DOVER, Del. (AP) — Delaware's Supreme Court justices appear to have serious concerns about the validity of a search warrant that led to the arrest and conviction of a former prep school headmaster on child pornography charges.
The justices at times left a state attorney fumbling for words as he tried to defend the warrant at a hearing Wednesday in an appeal by Christopher Wheeler.
Wheeler was convicted last year on 25 counts of dealing child porn and sentenced to 50 years in prison. He waived his right to a jury trial after a judge denied a defense motion to suppress evidence seized by authorities.
Wheeler is former headmaster at Tower Hill School in Wilmington, whose graduates include former DuPont Co. CEO Ellen Kullman, U.S. Sen. Chris Coons and television personality Dr. Oz.
Wheeler's attorney, Thomas Foley, argues that authorities improperly used possible witness tampering as an excuse to obtain search warrants that contained virtually no restrictions and allowed them to search Wheeler's computers, cellphones and other digital devices for child pornography.
Foley said Wednesday that the warrant used by police was a "cut and paste job" from the type typically used in child pornography investigations.
"The crime here was witness tampering," he noted.
Chief Justice Leo Strine Jr. also expressed skepticism about the search warrant, pointedly asking Deputy Attorney General Andrew Vella if it was not simply "a way to get in the door" and then rummage through Wheeler's "entire digital world." He asked Vella repeatedly, without getting an answer, why authorities would be interested in a camera if they were looking for evidence of written communications that might suggest witness tampering.
"It's just a dump of a child porn search warrant, right?" Strine asked.
Wheeler was arrested in October 2013 after police, prompted by allegations of child sexual abuse for which he was never charged, searched his home and office.
Authorities purportedly were looking for evidence of Wheeler's communications with Pennsylvania brothers who, in the wake of the Jerry Sandusky scandal at Penn State University, contacted Wheeler about their alleged molestation several decades ago.
In reply to a letter from one of the brothers, Wheeler apologized for the pain he had caused, saying "I did those things."
"I'll wait to hear from you about further appropriate steps towards resolution and restitution," Wheeler added.
Foley said nothing in Wheeler's correspondence or meetings with the brothers suggested, and no allegation was ever made, that he had tried to intimidate them or prevent them from reporting the alleged abuse to authorities.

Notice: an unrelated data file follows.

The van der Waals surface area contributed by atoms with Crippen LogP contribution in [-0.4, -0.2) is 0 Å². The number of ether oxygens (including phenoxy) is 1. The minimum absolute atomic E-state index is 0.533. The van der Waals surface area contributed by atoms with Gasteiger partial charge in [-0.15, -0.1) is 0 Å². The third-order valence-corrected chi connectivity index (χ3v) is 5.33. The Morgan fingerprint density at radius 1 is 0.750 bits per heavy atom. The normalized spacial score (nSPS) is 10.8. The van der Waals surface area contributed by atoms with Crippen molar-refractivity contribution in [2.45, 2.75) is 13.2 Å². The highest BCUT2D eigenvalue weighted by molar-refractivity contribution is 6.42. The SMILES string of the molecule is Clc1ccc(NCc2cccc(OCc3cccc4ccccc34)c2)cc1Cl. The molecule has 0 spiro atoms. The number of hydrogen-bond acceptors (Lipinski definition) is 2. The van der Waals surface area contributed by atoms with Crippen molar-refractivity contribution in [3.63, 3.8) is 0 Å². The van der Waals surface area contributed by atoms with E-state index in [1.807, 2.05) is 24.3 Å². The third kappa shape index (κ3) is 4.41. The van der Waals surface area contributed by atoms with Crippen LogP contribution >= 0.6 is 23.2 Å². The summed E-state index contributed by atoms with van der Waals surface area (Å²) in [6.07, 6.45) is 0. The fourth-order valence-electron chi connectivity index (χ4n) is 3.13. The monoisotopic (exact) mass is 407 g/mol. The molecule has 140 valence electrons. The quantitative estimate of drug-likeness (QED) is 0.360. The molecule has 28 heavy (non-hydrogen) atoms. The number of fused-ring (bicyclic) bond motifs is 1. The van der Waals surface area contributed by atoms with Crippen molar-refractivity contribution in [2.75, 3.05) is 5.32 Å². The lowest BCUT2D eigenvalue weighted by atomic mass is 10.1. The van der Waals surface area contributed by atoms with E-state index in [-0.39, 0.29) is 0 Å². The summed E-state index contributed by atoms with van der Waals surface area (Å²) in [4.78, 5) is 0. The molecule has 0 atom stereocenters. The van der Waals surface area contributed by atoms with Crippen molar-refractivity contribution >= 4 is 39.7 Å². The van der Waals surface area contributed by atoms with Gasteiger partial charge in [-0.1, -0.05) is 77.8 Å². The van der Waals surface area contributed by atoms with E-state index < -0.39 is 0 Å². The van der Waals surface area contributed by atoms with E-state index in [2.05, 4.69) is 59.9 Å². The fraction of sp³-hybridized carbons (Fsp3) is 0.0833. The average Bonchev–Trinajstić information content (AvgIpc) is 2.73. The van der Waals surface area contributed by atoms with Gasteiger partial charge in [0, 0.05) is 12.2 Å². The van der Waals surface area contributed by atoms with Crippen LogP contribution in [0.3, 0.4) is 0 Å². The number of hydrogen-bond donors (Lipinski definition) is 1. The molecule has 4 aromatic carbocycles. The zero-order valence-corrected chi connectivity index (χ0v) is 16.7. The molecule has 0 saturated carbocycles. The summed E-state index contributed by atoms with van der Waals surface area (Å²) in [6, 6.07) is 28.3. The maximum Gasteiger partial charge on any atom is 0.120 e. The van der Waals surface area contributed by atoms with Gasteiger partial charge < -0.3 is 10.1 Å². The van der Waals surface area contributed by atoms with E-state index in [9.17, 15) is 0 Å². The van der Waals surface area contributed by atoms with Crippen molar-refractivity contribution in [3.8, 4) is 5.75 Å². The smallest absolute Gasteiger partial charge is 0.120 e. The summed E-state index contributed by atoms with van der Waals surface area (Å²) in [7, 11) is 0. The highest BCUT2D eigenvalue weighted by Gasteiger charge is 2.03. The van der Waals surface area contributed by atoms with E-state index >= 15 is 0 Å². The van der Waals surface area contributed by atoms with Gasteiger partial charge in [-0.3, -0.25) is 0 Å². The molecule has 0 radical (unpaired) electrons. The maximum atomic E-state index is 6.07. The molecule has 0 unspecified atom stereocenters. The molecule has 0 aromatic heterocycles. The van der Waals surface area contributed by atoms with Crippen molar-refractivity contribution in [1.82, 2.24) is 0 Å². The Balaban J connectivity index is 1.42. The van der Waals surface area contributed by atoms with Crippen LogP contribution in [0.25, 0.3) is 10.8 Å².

"You're able to apologize. It's not a crime," said Foley, who also noted that Delaware authorities already had interviewed the brothers and seen their correspondence with Wheeler before executing the search warrants.
Foley and the American Civil Liberties Union, which filed its own brief in the case, also noted that the computer containing images for which Wheeler was convicted had last been turned on 10 months before the Pennsylvania brothers began communicating with him in July 2013.
"This case involves the absence of any justification whatsoever for a search that included image files from 2012 in an investigation into written correspondence from 2013," wrote Richard Morse, an attorney for the ACLU of Delaware.
Vella argued that police had probable cause to suspect witness tampering because of a "pattern" by Wheeler of abusing young boys, including, allegedly, his own adopted son, then paying them off.
Strine immediately cut Vella off, noting that 25 years had passed with no contact between Wheeler and the Pennsylvania brothers since their alleged abuse, and that they, not he, initiated contact after the Sandusky scandal.
Pressed by Strine, Vella also could not say whether Wheeler could even have been prosecuted for child sex abuse in Pennsylvania, given the passage of time, even though the purported basis of the search warrant was that he may have tried to intimidate or tamper with witnesses in order to avoid prosecution.
In addition to challenging the search warrant, Foley said prosecutors never proved that Wheeler ever downloaded or looked at any images of child pornography.
Under questioning from Justice Randy Holland, Vella suggested that Wheeler's crime was not in subscribing to certain newsgroups — many with titles suggestive of their content — but in having the "ability" to view the images that were being cached.
"You have the potential, therefore you've committed a crime?" Holland responded.